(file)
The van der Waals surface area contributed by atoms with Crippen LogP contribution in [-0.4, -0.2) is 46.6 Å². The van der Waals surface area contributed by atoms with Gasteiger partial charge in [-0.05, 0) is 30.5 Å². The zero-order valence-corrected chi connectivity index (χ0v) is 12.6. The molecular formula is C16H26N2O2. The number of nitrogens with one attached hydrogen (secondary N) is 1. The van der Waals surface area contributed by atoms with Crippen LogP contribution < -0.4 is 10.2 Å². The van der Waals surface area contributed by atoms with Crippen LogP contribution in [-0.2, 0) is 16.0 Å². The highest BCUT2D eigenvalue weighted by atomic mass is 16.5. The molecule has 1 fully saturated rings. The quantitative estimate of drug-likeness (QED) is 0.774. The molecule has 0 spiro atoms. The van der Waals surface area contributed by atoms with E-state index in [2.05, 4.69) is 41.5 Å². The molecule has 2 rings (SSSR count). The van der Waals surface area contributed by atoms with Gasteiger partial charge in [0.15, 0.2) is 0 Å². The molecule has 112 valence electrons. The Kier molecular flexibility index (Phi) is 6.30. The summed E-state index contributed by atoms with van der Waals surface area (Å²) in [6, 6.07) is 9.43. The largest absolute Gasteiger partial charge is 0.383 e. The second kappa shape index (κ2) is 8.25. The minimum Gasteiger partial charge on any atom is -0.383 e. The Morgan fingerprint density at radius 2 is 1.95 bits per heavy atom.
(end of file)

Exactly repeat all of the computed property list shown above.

The van der Waals surface area contributed by atoms with Crippen LogP contribution in [-0.4, -0.2) is 46.6 Å². The van der Waals surface area contributed by atoms with Gasteiger partial charge in [-0.05, 0) is 30.5 Å². The zero-order valence-corrected chi connectivity index (χ0v) is 12.6. The molecular formula is C16H26N2O2. The number of nitrogens with one attached hydrogen (secondary N) is 1. The van der Waals surface area contributed by atoms with Crippen LogP contribution < -0.4 is 10.2 Å². The van der Waals surface area contributed by atoms with Crippen LogP contribution in [-0.2, 0) is 16.0 Å². The highest BCUT2D eigenvalue weighted by atomic mass is 16.5. The molecule has 1 fully saturated rings. The quantitative estimate of drug-likeness (QED) is 0.774. The molecule has 0 spiro atoms. The van der Waals surface area contributed by atoms with E-state index in [2.05, 4.69) is 41.5 Å². The molecule has 2 rings (SSSR count). The van der Waals surface area contributed by atoms with Gasteiger partial charge in [0.15, 0.2) is 0 Å². The molecule has 112 valence electrons. The Kier molecular flexibility index (Phi) is 6.30. The summed E-state index contributed by atoms with van der Waals surface area (Å²) in [6, 6.07) is 9.43. The largest absolute Gasteiger partial charge is 0.383 e. The second kappa shape index (κ2) is 8.25. The minimum Gasteiger partial charge on any atom is -0.383 e. The Morgan fingerprint density at radius 2 is 1.95 bits per heavy atom.